gregg57 profile image
gregg57 in reply to greatjohn

I think you are right that in many cases with PCa, finding out earlier just means being under treatment longer. The biology of your PCa is a big part of how long you live.

It's a bit harder in some ways to live with "the knowledge". But in other ways it gives you certain freedoms. I don't care about some things that used to take away from my quality life.

In the end, we are going to live exactly as long as we are going to live. I wonder how many of us here even thought about that before we got this disease. I know I didn't.

Hidden profile image
Hidden in reply to gregg57

Me either!

Good Luck and Good Health.

j-o-h-n Saturday 03/24/2018 1:08 PM EDT

This article actually makes me sick. Why put it on here. I don't need it.

gregg57 profile image
gregg57 in reply to auroracham

I agree. We all know the deal. Why remind yourself and ruin the quality of life you have? I can't live life to the fullest when I'm thinking about dying.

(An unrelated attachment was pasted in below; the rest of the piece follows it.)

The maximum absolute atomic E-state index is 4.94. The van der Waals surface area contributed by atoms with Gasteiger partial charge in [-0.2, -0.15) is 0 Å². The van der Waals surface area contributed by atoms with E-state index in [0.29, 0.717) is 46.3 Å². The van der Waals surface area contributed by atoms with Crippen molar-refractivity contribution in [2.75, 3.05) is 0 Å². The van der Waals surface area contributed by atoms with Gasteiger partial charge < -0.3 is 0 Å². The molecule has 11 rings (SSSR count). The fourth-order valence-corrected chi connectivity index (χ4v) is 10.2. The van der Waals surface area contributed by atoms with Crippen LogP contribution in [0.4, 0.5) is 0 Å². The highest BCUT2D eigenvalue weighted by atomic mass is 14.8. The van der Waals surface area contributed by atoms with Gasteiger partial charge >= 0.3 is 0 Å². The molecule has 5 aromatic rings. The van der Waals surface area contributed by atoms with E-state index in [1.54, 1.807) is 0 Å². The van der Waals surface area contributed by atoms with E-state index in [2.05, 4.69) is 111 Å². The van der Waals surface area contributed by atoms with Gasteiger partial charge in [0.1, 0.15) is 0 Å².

Hidden profile image

Factual....very true.. it’s that stage #4 metastatic that’s the,survive...

BigRich profile image
BigRich in reply to Hidden

If that is your stage, you should still go for 5 or 10 years in your assessment. Good doctors, treatments, drugs, and keeping up on the research and being a member of the health team will aid you in this effort.

Go for the long haul.


PS: A spontaneous remission could even give you more years.

Have any of you tried dandelion tea as a treatment

ITCandy profile image
ITCandy in reply to larry_dammit